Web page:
The full conversation between J.K. Rowling and Emma Watson for Wonderland Magazine is now available.

Since Saturday’s article in The Sunday Times teased interesting revelations from the Harry Potter author about Ron and Hermione’s relationship, readers have been eager to see the full transcript.

The extended, unabbreviated interview certainly offers more insight into Rowling’s feelings about Ron/Hermione. For example, the author says that the couple has “fundamental incompatibility,” and that in “some ways Hermione and Harry are a better fit.”

Rowling tells a brief story about the first time she realized the potential between the two characters, pointing to when they were together in the tent in Deathly Hallows, and says she felt it “quite strong.”

After Rowling and Watson discuss how Hermione was there for Harry all the way through – which can’t be said for Ron – Rowling seems to have a little sympathy for Ron/Hermione. “Oh, maybe she and Ron will be alright with a bit of counseling,” she says. “He needs to work on his self-esteem issues and she needs to work on being a little less critical.”

The full transcript for your interpretation follows…

Watson: I thought we should discuss Hermione… I’m sure you’ve heard this a million times but now that you have written the books, do you have a new perspective on how you relate to Hermione and the relationship you have with her or had with her?

Rowling: I know that Hermione is incredibly recognizable to a lot of readers and yet you don’t see a lot of Hermiones in film or on TV except to be laughed at. I mean that the intense, clever, in some ways not terribly self-aware, girl is rarely the heroine and I really wanted her to be the heroine. She is part of me, although she is not wholly me. I think that is how I might have appeared to people when I was younger, but that is not really how I was inside.

What I will say is that I wrote the Hermione/Ron relationship as a form of wish fulfillment. That’s how it was conceived, really. For reasons that have very little to do with literature and far more to do with me clinging to the plot as I first imagined it, Hermione with Ron.

Watson: Ah.

Rowling: I know, I’m sorry, I can hear the rage and fury it might cause some fans, but if I’m absolutely honest, distance has given me perspective on that. It was a choice I made for very personal reasons, not for reasons of credibility. Am I breaking people’s hearts by saying this? I hope not.

Watson: I don’t know. I think there are fans out there who know that too and who wonder whether Ron would have really been able to make her happy.

Rowling: Yes exactly.

Watson: And vice versa.

Rowling: It was a young relationship. I think the attraction itself is plausible but the combative side of it… I’m not sure you could have got over that in an adult relationship, there was too much fundamental incompatibility. I can’t believe we are saying all of this – this is Potter heresy!

In some ways Hermione and Harry are a better fit, and I’ll tell you something very strange. When I wrote Hallows, I felt this quite strongly when I had Hermione and Harry together in the tent! I hadn’t told [Steven] Kloves that and when he wrote the script he felt exactly the same thing at exactly the same point.

Watson: This is just so interesting because when I was doing the scene, I said to David [Heyman]: “This isn’t in the book, she didn’t write this.” I’m not sure I am comfortable insinuating something however subtle it is!

Rowling: Yes, but David and Steve – they felt what I felt when writing it.

Watson: That is so strange.

Rowling: And actually I liked that scene in the film, because it was articulating something I hadn’t said but I had felt. I really liked it and I thought that it was right. I think you do feel the ghost of what could have been in that scene.

Watson: It’s a really haunting scene. It is funny because it really divided people. Some people loved that scene and some people really didn’t.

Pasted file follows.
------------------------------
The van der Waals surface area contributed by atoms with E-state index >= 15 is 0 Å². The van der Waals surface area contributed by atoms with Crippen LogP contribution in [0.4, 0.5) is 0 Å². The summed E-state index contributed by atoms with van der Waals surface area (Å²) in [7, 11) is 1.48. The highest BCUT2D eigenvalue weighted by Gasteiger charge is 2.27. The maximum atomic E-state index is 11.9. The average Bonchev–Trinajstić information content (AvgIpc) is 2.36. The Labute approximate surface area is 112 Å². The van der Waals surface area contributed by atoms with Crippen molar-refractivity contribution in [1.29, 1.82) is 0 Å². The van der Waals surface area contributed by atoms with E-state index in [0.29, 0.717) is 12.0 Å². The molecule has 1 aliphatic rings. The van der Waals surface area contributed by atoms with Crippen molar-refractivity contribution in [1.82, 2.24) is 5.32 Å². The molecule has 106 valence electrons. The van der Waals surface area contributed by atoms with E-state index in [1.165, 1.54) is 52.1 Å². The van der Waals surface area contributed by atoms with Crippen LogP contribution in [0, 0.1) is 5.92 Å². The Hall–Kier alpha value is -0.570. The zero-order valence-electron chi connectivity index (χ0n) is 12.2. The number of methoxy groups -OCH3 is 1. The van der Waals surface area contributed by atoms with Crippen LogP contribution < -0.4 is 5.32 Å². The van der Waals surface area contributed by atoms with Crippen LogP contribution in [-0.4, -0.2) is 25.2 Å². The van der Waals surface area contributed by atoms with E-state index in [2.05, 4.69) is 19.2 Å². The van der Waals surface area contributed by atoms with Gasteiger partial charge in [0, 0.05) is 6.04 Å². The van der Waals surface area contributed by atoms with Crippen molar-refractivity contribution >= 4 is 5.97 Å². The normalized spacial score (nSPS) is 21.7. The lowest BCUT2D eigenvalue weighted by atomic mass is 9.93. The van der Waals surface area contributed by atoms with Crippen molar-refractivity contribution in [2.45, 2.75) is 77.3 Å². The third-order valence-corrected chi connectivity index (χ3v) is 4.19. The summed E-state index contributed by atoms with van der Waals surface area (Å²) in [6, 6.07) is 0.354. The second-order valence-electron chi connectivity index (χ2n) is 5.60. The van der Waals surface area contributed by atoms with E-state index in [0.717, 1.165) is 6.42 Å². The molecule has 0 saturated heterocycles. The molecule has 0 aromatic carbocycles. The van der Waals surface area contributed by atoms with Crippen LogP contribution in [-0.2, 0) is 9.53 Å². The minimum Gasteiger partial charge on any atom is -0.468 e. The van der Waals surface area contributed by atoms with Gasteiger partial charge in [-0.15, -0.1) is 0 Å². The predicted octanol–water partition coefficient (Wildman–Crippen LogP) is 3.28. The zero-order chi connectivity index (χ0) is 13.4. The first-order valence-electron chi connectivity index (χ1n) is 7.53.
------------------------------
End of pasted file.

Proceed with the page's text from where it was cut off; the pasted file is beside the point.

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Rowling: Yes, some people utterly hated it. But that is true of so many really good scenes in books and films; they evoke that strong positive/negative feeling. I was fine with it, I liked it.

Watson: I remember really loving shooting those scenes that don’t have any dialogue, where you are just kind of trying to express a moment in time and a feeling without saying anything. It was just Dan and I spontaneously sort of trying to convey an idea and it was really fun.

Rowling: And you got it perfectly, you got perfectly the sort of mixture of awkwardness and genuine emotion, because it teeters on the edge of “What are we doing? Oh come on let’s do it anyway,” which I thought was just right for that time.

Watson: I think it was just the sense that in the moment they needed to be together and be kids and raise each others morale.

Rowling: That is just it, you are so right. All this says something very powerful about the character of Hermione as well. Hermione was the one that stuck with Harry all the way through that last installment, that very last part of the adventure. It wasn’t Ron, which also says something very powerful about Ron. He was injured in a way, in his self-esteem, from the start of the series. He always knew he came second to fourth best, and then he had to make friends with the hero of it all and that’s a hell of a position to be in, eternally overshadowed. So Ron had to act out in that way at some point.

But Hermione’s always there for Harry. I remember you sent me a note after you read Hallows and before you starting shooting, and said something about that, because it was Hermione’s journey as much as Harry’s at the end.

Watson: I completely agree and the fact that they were true equals and the fact that she really said goodbye to her family makes it her sacrifice too.

Rowling: Yes, her sacrifice was massive, completely. A very calculated act of bravery. That is not an “in the moment” act of bravery where emotion carries you through, that is a deliberate choice.

Watson: Exactly.

Rowling: I love Hermione.

Watson: I love her too.

Rowling: Oh, maybe she and Ron will be alright with a bit of counseling, you know. I wonder what happens at wizard marriage counseling? They’ll probably be fine. He needs to work on his self-esteem issues and she needs to work on being a little less critical.

Watson: I think it makes sense to me that Ron would make friends with the most famous wizard in the school because I think life presents to you over and over again your biggest and most painful fear – until you conquer it. It just keeps coming up.